U.S. renunciation of the preemptive nuclear strike option would be "deeply destabilizing" at a time when Russia is flexing its military muscles, China is building up its nuclear forces and North Korea is bent on developing nuclear missiles, a top security expert said Monday.
Andrew Shearer, senior Asia Pacific security adviser at the Center for Strategic and International Studies, raised the concern as the administration of President Barack Obama is reportedly considering adopting a nuclear "no first use" doctrine to bolster his legacy as champion of a world without nuclear weapons.
"Proponents of these ideas claim they would reduce tensions and the risk of escalation or inadvertent nuclear conflict.
Unfortunately, the opposite is true: Despite their superficial appeal, these measures would be deeply destabilizing," Shearer said in an article on the "War on the Rocks" website.
A no-first use policy is unlikely to persuade U.S. nuclear rivals to change their plans, could "needlessly tie a president's hands," and creates a perverse incentive for adversaries to strike first, said Shearer, who served as national security adviser to Australian prime ministers John Howard and Tony Abbott.
"Russia is modernizing its strategic forces and openly threatens to use nuclear weapons in eastern Europe. It is easy to dismiss this as bluster, but President Putin has already used force to change Europe's borders ? the first time this has occurred since 1945. Western military planners worry that conventional NATO forces in Eastern Europe may be insufficient to deter a Russian move on the Baltics, even though they are being augmented," Shearer said.
"In Asia, North Korea's unpredictable dictator Kim Jong-un already has nuclear weapons, and is developing land and submarine-delivered missiles to launch warheads at targets in Asia, the Pacific, and as far as the American mainland. Last week, a missile landed within 200 miles of Japan," he said.
In addition, China is also modernizing, diversifying, and building up its nuclear forces, while deploying new conventional weapons to constrain U.S. forces' ability to project power and defend allies in the Western Pacific, the expert said.
The no-first use policy would also lead to allies questioning the U.S. security commitment to them at a time when Republican presidential nominee Donald Trump is "bashing longstanding allies and telling Japan and the Republic of Korea to get their own nuclear weapons," he said.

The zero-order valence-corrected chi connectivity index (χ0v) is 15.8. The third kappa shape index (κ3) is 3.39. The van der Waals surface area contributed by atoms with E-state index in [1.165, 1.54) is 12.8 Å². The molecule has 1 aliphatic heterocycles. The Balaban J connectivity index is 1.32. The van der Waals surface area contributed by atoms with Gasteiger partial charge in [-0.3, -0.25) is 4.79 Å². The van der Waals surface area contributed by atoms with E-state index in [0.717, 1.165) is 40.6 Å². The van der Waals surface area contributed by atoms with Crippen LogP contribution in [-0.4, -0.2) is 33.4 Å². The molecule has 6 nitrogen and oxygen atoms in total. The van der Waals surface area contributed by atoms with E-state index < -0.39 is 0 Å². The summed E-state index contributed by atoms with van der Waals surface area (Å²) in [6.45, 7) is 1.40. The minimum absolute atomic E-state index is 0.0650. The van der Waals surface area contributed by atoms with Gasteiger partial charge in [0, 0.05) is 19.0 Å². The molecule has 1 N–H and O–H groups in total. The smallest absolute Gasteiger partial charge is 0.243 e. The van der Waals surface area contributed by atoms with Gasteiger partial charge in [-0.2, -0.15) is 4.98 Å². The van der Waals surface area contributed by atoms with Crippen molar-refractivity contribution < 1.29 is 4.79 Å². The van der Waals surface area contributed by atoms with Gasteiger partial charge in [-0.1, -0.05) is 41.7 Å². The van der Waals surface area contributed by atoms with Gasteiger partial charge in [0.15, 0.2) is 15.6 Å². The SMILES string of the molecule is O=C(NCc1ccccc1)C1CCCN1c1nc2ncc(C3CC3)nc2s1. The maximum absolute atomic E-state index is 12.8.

"Allies don't vote, but they shouldn't be ignored. By providing extended deterrence, U.S. nuclear weapons not only defend the United States but also reassure allies and help to convince them not to obtain their own. Rising tensions and instability in Europe, Asia, and the Middle East mean that American allies already face significant threats," Shearer said.
"Giving them cause to doubt the reliability of the U.S. nuclear deterrent will only feed their insecurity and make them less dependable partners. It will also stoke strategic competition in Asia and the Middle East, spur proliferation, and increase the risk that nuclear weapons are used some day ? the precise opposite of what the White House intends. Japan has already expressed concern," he said.
Rather than changing the nuclear doctrine, Obama should focus on boosting conventional deterrence, reassuring American allies and tightening the screws on North Korea, Shearer said.
U.S. president Barack Obama (yonhap)
"U.S. presidents occasionally get the nuclear wobbles, generally for good motives. Ronald Reagan detested nuclear weapons and famously almost bargained them away with Mikhail Gorbachev. But he didn't. Instead his legacy was the peaceful defeat and collapse of Soviet expansionism and the end of the Cold War," he said.
Obama has sought to make the initiative for building a nuclear-free world a key legacy of his presidency, launching the Nuclear Security Summit of world leaders aimed at reducing the stockpile of fissile material and keeping it out of the hands of terrorists.
The fourth and last Nuclear Security Summit was held in Washington earlier this year. (Yonhap)